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Integral Fuel Tanks  
User currently offlineBigGiraffe From United States of America, joined Jan 2000, 257 posts, RR: 0
Posted (14 years 6 months 1 week 1 day 18 hours ago) and read 1659 times:

Wings are sealed during aircraft assembly to hold fuel, since they serve as fuel tanks. This sealant has to be repaired throughout the life of the aircraft as leaks develop or repairs are made to the wing. Does there come a time when this sealant has to be completely stripped out of the wing and new material applied, or does "repair as needed" work until the aircraft is retired?

8 replies: All unread, jump to last
 
User currently offlineBuzz From United States of America, joined Nov 1999, 697 posts, RR: 21
Reply 1, posted (14 years 6 months 1 week 1 day 17 hours ago) and read 1560 times:

Hi BigGirrafe, Buzz here. The sealant is pretty much good for the life of the aircraft. Once in a while a tank develops a dribble, and it gets re-gooped in likely places.
We (at UAL) don't plunge into fuel tanks on the line, a few years ago somebody did a stupid accident and asphixiated himself. They had to ignore 3 different rules to do it.
g'nite
Buzz Fuselsausage, Line Mechanic by night, DC-3 crew chief by choice.


User currently offlineNKP S2 From United States of America, joined Dec 1999, 1714 posts, RR: 5
Reply 2, posted (14 years 6 months 1 week 1 day 16 hours ago) and read 1552 times:

It's just like 'Buzz' said,except that tank entries are done on the line as well as heavy where I work. A negative pressure check is used to detect leaks from the inside,and the same sealant is used to repair any leaks. It's a strong and yet pliable compound. BTW,we were told that fatality was due to the mech using nitrogen to operate an air tool. The nitrogen displaced the O2 in the air in the tank and aphyxiated him. Tanks are suction ventilated for entry and the oxygen level is continually monitored by a work partner that never leaves the area and communicates with the guy in the tank. Forced air respirators are worn if the air quality warrants it. Rules to live by. Literally.

User currently offlineDnalor From Australia, joined Mar 2000, 369 posts, RR: 0
Reply 3, posted (14 years 6 months 1 week 1 day 16 hours ago) and read 1547 times:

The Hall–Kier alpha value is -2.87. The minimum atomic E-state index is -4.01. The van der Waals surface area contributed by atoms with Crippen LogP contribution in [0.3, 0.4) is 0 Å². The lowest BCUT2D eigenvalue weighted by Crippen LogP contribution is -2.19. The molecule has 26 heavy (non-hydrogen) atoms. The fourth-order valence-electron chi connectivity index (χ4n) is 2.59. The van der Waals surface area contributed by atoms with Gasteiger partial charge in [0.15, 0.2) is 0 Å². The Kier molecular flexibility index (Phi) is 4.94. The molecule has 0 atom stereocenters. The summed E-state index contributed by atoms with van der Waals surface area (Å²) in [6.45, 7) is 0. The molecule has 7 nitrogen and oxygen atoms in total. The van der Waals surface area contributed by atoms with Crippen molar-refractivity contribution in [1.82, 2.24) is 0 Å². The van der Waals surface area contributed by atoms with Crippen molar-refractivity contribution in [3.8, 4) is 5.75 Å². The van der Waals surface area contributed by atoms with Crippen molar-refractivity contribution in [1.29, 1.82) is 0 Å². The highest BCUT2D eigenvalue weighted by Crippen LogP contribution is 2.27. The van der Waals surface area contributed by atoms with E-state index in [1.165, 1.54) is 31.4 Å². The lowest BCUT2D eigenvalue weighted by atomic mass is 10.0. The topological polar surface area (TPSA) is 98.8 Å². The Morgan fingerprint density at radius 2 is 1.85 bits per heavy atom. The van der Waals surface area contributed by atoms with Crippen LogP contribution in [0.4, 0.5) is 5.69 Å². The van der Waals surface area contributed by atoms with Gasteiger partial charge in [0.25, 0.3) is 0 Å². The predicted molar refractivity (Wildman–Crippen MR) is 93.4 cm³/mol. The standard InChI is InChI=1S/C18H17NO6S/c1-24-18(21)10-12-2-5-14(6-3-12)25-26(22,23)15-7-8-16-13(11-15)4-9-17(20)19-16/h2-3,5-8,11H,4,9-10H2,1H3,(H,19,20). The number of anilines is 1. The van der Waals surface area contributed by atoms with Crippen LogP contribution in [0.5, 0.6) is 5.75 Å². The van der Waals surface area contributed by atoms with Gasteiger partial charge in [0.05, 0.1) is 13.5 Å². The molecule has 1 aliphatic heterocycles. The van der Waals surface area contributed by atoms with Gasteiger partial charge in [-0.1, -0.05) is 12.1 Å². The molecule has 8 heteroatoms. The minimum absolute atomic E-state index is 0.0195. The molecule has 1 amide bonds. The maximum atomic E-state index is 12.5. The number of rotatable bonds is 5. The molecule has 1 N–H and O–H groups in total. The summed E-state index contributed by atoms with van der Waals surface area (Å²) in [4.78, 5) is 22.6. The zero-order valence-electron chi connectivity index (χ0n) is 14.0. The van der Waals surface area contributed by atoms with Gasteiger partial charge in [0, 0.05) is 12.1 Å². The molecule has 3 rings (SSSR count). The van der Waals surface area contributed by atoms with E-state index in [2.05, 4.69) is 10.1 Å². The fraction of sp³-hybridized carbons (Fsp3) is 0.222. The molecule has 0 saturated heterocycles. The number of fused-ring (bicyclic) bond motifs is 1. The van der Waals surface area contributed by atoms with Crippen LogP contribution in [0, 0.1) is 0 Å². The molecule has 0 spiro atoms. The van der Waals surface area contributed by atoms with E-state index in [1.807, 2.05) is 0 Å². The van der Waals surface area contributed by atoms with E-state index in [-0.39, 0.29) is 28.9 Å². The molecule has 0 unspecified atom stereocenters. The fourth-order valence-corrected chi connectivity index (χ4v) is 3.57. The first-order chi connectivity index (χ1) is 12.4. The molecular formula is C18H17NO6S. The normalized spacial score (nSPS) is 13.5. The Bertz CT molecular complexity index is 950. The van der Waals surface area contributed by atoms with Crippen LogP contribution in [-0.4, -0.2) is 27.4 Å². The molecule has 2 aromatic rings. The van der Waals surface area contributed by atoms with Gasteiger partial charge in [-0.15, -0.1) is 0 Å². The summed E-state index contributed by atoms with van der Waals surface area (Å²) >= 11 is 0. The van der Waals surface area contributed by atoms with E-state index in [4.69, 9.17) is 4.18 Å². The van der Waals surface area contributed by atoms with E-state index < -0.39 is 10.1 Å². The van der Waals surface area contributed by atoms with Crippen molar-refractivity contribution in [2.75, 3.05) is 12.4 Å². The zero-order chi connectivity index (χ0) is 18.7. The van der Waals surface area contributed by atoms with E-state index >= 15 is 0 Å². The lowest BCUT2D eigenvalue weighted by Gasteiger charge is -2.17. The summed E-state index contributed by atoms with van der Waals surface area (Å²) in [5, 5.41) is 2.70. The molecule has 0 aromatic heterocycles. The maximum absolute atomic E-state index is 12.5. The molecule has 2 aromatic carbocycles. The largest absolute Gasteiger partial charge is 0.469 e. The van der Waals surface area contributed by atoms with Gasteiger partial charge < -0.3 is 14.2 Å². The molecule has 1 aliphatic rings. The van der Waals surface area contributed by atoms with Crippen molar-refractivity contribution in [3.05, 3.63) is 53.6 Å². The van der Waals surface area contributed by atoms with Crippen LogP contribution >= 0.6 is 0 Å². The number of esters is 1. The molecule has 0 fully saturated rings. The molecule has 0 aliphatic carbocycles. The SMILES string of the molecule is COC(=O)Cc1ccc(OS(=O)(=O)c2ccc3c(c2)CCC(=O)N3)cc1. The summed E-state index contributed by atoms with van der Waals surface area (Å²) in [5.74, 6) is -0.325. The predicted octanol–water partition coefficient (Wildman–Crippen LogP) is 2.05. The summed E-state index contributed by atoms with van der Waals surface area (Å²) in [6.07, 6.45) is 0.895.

Where are the access hatches and how big are they?

And the sealant used, is it compatiable with diesel and pertol?

Thankyou


User currently offlineNKP S2 From United States of America, joined Dec 1999, 1714 posts, RR: 5
Reply 4, posted (14 years 6 months 1 week 1 day 15 hours ago) and read 1546 times:

There is a series of access panels under the wing pretty much the length of the span,the size and shape of an oval dinner plate. It would suffice to say that the corpulent would have a hard time entering. Getting in is only half the fun,as you must remove internal baffles and navigate the labrynth like interior. A 757 size A/C and up is not too bad,but anything smaller is quite a test of litheness,avoiding damaging wiring,pipes,probes as you slither through...it's no job for the claustrophobic. The sealant used is a type of PRC,chemically cured,that is specific to the job it's done. (we don't use PRC for windshield aerodynamic sealing in the tank). It's a two part mix. Center tanks,where applicable,are generally more "roomy",but are still a PIA to enter. Entrance is generally through an airconditioning pack bay (after removing copious ducting),or through a removeble wall from the wing tanks. On some A/C,the center tank actually resides in the inboard sections of the wing as well as the fuselage. I hope this answers your questions. Later!

User currently offlineDnalor From Australia, joined Mar 2000, 369 posts, RR: 0
Reply 5, posted (14 years 6 months 1 week 1 day 15 hours ago) and read 1541 times:

Thanks for answering so promptly.

And I thought working on heavy transport vehicles is bad.


User currently offlinePanman From Trinidad and Tobago, joined Aug 1999, 790 posts, RR: 0
Reply 6, posted (14 years 6 months 1 week 1 day 12 hours ago) and read 1531 times:

All I can say is I'm glad I am tall with bad knees, I can use this as an excuse to avoid fuel tank duty. Thing is they my put me on toilet tank duty instead!!

Panman


User currently offlineBigGiraffe From United States of America, joined Jan 2000, 257 posts, RR: 0
Reply 7, posted (14 years 6 months 1 week 18 hours ago) and read 1519 times:

Do you find that you have more problems with leaks as the aircraft passes 20 years old?

User currently offlineNKP S2 From United States of America, joined Dec 1999, 1714 posts, RR: 5
Reply 8, posted (14 years 6 months 1 week 16 hours ago) and read 1517 times:

In a word,no. In my experience,their doesn't seem to be any correlation between age and leaks.

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